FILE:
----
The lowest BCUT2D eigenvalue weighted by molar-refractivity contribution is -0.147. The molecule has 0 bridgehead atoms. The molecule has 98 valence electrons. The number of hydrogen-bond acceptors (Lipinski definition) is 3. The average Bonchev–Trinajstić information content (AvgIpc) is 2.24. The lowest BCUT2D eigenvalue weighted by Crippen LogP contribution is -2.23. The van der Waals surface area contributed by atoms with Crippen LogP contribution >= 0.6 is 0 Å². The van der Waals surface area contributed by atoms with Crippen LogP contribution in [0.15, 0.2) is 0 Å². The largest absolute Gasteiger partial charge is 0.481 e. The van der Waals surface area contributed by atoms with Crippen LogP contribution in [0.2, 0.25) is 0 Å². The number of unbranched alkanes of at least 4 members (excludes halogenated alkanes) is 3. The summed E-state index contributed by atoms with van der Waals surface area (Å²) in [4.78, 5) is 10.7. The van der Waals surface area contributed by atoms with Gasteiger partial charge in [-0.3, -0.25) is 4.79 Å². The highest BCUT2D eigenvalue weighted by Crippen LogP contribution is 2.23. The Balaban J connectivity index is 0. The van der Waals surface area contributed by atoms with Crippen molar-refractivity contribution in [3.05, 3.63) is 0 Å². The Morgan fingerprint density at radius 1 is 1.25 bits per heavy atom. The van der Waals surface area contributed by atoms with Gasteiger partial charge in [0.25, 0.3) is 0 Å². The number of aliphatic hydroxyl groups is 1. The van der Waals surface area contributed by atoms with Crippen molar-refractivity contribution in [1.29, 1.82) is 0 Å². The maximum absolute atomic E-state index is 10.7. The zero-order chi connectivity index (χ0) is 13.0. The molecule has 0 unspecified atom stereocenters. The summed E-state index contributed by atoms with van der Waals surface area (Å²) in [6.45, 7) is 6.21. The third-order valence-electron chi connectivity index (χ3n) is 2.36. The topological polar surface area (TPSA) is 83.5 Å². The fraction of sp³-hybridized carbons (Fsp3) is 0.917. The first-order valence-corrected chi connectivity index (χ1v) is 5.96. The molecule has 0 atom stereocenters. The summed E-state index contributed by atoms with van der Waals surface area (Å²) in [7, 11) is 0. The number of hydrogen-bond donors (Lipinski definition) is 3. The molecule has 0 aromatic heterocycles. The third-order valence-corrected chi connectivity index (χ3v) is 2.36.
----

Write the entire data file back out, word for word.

The lowest BCUT2D eigenvalue weighted by molar-refractivity contribution is -0.147. The molecule has 0 bridgehead atoms. The molecule has 98 valence electrons. The number of hydrogen-bond acceptors (Lipinski definition) is 3. The average Bonchev–Trinajstić information content (AvgIpc) is 2.24. The lowest BCUT2D eigenvalue weighted by Crippen LogP contribution is -2.23. The van der Waals surface area contributed by atoms with Crippen LogP contribution >= 0.6 is 0 Å². The van der Waals surface area contributed by atoms with Crippen LogP contribution in [0.15, 0.2) is 0 Å². The largest absolute Gasteiger partial charge is 0.481 e. The van der Waals surface area contributed by atoms with Crippen LogP contribution in [0.2, 0.25) is 0 Å². The number of unbranched alkanes of at least 4 members (excludes halogenated alkanes) is 3. The summed E-state index contributed by atoms with van der Waals surface area (Å²) in [4.78, 5) is 10.7. The van der Waals surface area contributed by atoms with Gasteiger partial charge in [-0.3, -0.25) is 4.79 Å². The highest BCUT2D eigenvalue weighted by Crippen LogP contribution is 2.23. The Balaban J connectivity index is 0. The van der Waals surface area contributed by atoms with Crippen molar-refractivity contribution in [3.05, 3.63) is 0 Å². The Morgan fingerprint density at radius 1 is 1.25 bits per heavy atom. The van der Waals surface area contributed by atoms with Gasteiger partial charge in [0.25, 0.3) is 0 Å². The number of aliphatic hydroxyl groups is 1. The van der Waals surface area contributed by atoms with Crippen molar-refractivity contribution in [1.29, 1.82) is 0 Å². The maximum absolute atomic E-state index is 10.7. The zero-order chi connectivity index (χ0) is 13.0. The molecule has 0 unspecified atom stereocenters. The summed E-state index contributed by atoms with van der Waals surface area (Å²) in [6.45, 7) is 6.21. The third-order valence-electron chi connectivity index (χ3n) is 2.36. The topological polar surface area (TPSA) is 83.5 Å². The fraction of sp³-hybridized carbons (Fsp3) is 0.917. The first-order valence-corrected chi connectivity index (χ1v) is 5.96. The molecule has 0 atom stereocenters. The summed E-state index contributed by atoms with van der Waals surface area (Å²) in [7, 11) is 0. The number of hydrogen-bond donors (Lipinski definition) is 3. The molecule has 0 aromatic heterocycles. The third-order valence-corrected chi connectivity index (χ3v) is 2.36.